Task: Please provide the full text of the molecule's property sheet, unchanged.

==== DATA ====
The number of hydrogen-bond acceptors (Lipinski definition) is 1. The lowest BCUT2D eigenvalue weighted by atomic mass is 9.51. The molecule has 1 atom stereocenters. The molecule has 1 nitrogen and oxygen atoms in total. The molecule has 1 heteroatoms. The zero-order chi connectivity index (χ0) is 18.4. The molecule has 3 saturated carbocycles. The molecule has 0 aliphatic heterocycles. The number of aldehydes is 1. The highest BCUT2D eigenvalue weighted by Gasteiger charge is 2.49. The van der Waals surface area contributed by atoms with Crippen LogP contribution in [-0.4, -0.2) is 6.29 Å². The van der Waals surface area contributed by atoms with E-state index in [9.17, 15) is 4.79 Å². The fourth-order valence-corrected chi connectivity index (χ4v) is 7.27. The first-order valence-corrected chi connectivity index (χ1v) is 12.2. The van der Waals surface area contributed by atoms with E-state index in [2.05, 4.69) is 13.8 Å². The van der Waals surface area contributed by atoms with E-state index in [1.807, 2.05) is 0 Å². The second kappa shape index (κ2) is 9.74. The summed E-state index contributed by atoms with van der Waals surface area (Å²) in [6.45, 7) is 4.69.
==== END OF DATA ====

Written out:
The number of hydrogen-bond acceptors (Lipinski definition) is 1. The lowest BCUT2D eigenvalue weighted by atomic mass is 9.51. The molecule has 1 atom stereocenters. The molecule has 1 nitrogen and oxygen atoms in total. The molecule has 1 heteroatoms. The zero-order chi connectivity index (χ0) is 18.4. The molecule has 3 saturated carbocycles. The molecule has 0 aliphatic heterocycles. The number of aldehydes is 1. The highest BCUT2D eigenvalue weighted by Gasteiger charge is 2.49. The van der Waals surface area contributed by atoms with Crippen LogP contribution in [-0.4, -0.2) is 6.29 Å². The van der Waals surface area contributed by atoms with E-state index in [9.17, 15) is 4.79 Å². The fourth-order valence-corrected chi connectivity index (χ4v) is 7.27. The first-order valence-corrected chi connectivity index (χ1v) is 12.2. The van der Waals surface area contributed by atoms with E-state index in [2.05, 4.69) is 13.8 Å². The van der Waals surface area contributed by atoms with E-state index in [1.807, 2.05) is 0 Å². The second kappa shape index (κ2) is 9.74. The summed E-state index contributed by atoms with van der Waals surface area (Å²) in [6.45, 7) is 4.69.